B-to-B Insights: Face-to-Face
Pinterest. Foursquare. Google+. Facebook. Twitter. LinkedIn. We're so entranced by the possibilities of social networking we risk forgetting the other kind of networking that can work so well—live, in-the-flesh human contact.
Social networking can reach a wider audience by far. But the impact is not as memorable as networking with a prospect face-to-face. Rule of thumb: The closer you can get to the prospect, the better quality the lead. Therefore, you should do both traditional and social networking, and not just the computer kind.
Dive in and Get Noticed
Traditional networking can be difficult for people who, like me, are shy and introverted. When I arrive at the event to find attendees conversing in small circles, I find it difficult to interject myself into their crowd.
My strategy for overcoming my timidity is to do something at the event that automatically makes me the focus of the meeting, so that other people come to me instead of me imposing on them. The two best methods for doing this are being the speaker and sponsoring the meeting.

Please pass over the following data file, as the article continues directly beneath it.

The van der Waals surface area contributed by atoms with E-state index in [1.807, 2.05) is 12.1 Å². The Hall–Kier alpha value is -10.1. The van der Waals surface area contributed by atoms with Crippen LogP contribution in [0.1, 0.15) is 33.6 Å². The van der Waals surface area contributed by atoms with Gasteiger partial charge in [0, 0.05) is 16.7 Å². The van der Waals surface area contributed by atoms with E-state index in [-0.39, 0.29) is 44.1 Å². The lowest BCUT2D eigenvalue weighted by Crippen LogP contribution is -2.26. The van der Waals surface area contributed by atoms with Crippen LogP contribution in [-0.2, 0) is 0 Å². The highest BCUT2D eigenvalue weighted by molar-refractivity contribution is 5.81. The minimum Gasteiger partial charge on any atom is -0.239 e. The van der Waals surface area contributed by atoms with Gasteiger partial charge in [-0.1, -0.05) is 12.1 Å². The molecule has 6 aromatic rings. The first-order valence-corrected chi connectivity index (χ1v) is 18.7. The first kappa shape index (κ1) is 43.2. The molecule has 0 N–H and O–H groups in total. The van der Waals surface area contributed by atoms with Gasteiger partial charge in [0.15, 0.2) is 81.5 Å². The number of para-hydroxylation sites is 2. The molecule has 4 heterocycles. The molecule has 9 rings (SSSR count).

● Speak Up: When you volunteer to be the speaker for that meeting, your attendance is publicized in advance. You wear a speaker's badge that designates you as special. Attendees gravitate toward you both before the talk and after your presentation. You become the most popular person in the room, eliminating the need to proactively seek out networking prospects.
● Pave the Way With a Sponsorship: If you don't like public speaking, offer to sponsor a meeting. I recently did this for a meeting of the local chapter of the Business Marketing Association (BMA)—a good organization for B-to-B marketers to join—and of which I am a member. If you have a narrow niche market, like many B-to-B marketers do, it makes sense to join the association(s) serving the industry.
Bob Bly is a freelance copywriter who has written copy for more than 100 clients including IBM, AT&T, Praxair, Intuit, Forbes, and Ingersoll-Rand. McGraw-Hill calls Bob “America’s top copywriter” and he is the author of 90 books, including “The Copywriter's Handbook.” Find him online at www.bly.com or call (973) 263-0562.